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Showing items 1 through 9 of 49.
  1. Library Resource
    Journal Articles & Books
    April, 2018
    Mozambique, Philippines, South Africa, Singapore, Malaysia, Japan, Thailand, Cambodia, China, Zimbabwe, Indonesia, Ghana, India, Republic of Korea, Colombia, Brazil, Cuba, Asia

    This study draws on some case studies of land reforms in different South Asian countries. These reforms came on the national and international agenda in a major way in the post- World-War II period and were led by the transition theory, requiring agriculture to provide both surplus and labor for the growth of a modern industrial economy and leading to focus on efficiency in agricultural production (which would release resources -capital and labor- for investment in the modern industrial sector), rather than on distribution.

  2. Library Resource
    Reports & Research
    January, 2019
    Asia, Cambodia, Indonesia, Philippines, Bangladesh, India, Nepal

    Monitoring reports were prepared in six Asian countries to understand the nature, causes, and impacts of land and resource conflicts, and to highlight the human rights issues intertwined with them. This publication likewise provides an overview of some of the available conflict response and resolution mechanisms in Bangladesh, Cambodia, India, Indonesia, Nepal, and the Philippines, and outlines recommended actions for addressing land conflicts.

  3. Library Resource
    January, 2002
    India, China, Eastern Asia, Southern Asia, Oceania

    This report argues that land reform, both tenancy reform and redistribution of ceiling surplus lands to the landless, is important to poverty alleviation.The paper argues that in addition to production benefits, land reform helps to change the local political structure by giving more voice to the poor. Re-distributive land reform, whether through market-assisted land reform programmes or otherwise, should remain a substantive policy issue for poverty reduction.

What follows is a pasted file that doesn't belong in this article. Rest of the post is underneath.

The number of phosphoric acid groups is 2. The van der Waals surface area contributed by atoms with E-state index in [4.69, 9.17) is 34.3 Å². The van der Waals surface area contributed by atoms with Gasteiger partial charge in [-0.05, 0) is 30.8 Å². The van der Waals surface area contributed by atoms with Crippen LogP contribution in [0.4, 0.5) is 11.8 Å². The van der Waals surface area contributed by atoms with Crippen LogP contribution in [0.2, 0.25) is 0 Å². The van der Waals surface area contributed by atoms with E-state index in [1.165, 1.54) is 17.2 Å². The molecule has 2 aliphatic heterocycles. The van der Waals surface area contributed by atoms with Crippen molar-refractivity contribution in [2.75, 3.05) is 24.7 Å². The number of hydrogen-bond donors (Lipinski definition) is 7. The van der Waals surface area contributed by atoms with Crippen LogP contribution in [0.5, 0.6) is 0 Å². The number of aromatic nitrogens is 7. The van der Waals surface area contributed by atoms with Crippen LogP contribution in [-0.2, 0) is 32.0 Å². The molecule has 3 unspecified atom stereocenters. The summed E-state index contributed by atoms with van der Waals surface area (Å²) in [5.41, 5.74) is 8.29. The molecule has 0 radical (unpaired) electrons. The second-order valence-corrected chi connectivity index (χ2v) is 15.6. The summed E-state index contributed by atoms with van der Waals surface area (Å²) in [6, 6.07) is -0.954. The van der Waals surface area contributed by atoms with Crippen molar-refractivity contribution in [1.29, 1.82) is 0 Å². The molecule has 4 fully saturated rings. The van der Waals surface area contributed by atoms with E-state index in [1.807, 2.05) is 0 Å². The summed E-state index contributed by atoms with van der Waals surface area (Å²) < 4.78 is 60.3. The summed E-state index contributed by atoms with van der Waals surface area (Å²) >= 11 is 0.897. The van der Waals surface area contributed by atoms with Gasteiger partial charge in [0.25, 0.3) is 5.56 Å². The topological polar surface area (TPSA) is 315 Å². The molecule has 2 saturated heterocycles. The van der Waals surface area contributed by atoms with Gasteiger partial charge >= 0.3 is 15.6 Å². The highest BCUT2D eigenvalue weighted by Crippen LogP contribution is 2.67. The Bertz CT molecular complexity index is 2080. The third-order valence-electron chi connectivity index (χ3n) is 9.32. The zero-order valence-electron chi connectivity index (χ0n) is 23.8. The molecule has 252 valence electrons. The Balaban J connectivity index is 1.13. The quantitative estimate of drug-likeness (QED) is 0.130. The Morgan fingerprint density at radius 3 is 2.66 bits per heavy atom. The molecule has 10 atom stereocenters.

4. Library Resource
    January, 1999
    India, Europe, Southern Asia

    Examines—from the perspective of transaction costs—factors that constrain access to land for the rural poor and other socially excluded groups in India. They find that: Land reform has reduced large landholdings since the 1950s. Medium-size farms have gained most. Formidable obstacles still prevent the poor from gaining access to land. The complexity of land revenue administration in Orissa is partly the legacy of distinctly different systems, which produced more or less complete and accurate land records.

  5. Library Resource
    January, 1999
    India, Europe, Southern Asia

    Access to land is deeply important in rural India, where the incidence of poverty is highly correlated with lack of access to land. Mearns provides a framework for assessing alternative approaches to improving access to land by India's rural poor.

  6. Library Resource
    January, 2008
    India, Southern Asia

    Since Independence, India’s states have employed several land reform ‘tools,’ including reforming tenancy, imposing land ceilings, distributing government wasteland, and allocating house sites and homestead plots. This article briefly summarises some of these past efforts and attempts to draw broad lessons for informing possible policy paths ahead.To date, the authors argue, the effectiveness of the legislation has been mixed and progress over the last few years has slowed. But the link between rural poverty and landlessness remains.

  7. Library Resource
    January, 2004
    India, Southern Asia

    The Indian state of West-Bengal saw two major turnarounds in its rural sector in the eighties. The growth rate of rice production jumped from 1.8 per cent during 1960-80 to 4.7 per cent during 1977-94, and rural poverty fell from 73 to 31 per cent between 1973 and 1999, greatly surpassing achievements of other Indian states.This coincided with the 1977 election of a coalition of left-wing parties, led by the Communist Party of India (Marxist) or CPM, which held uninterrupted power for the following 26 years.

  8. Library Resource
    Conference Papers & Reports
    December, 2014
    India, Asia, Southern Asia

    Introduction and objectives: West Bengal is one of the few Indian states which implemented land reforms, called “Operation Barga” in 1978. The spectacular agricultural growth witnessed in the 1980’s and early 1990’s is attributed by many in the literature to Operation Barga. Nevertheless, it has not been the sole driver of this growth. Indeed in West Bengal, pump electrification rate for groundwater irrigation follows a very similar trajectory as the agricultural growth rate.

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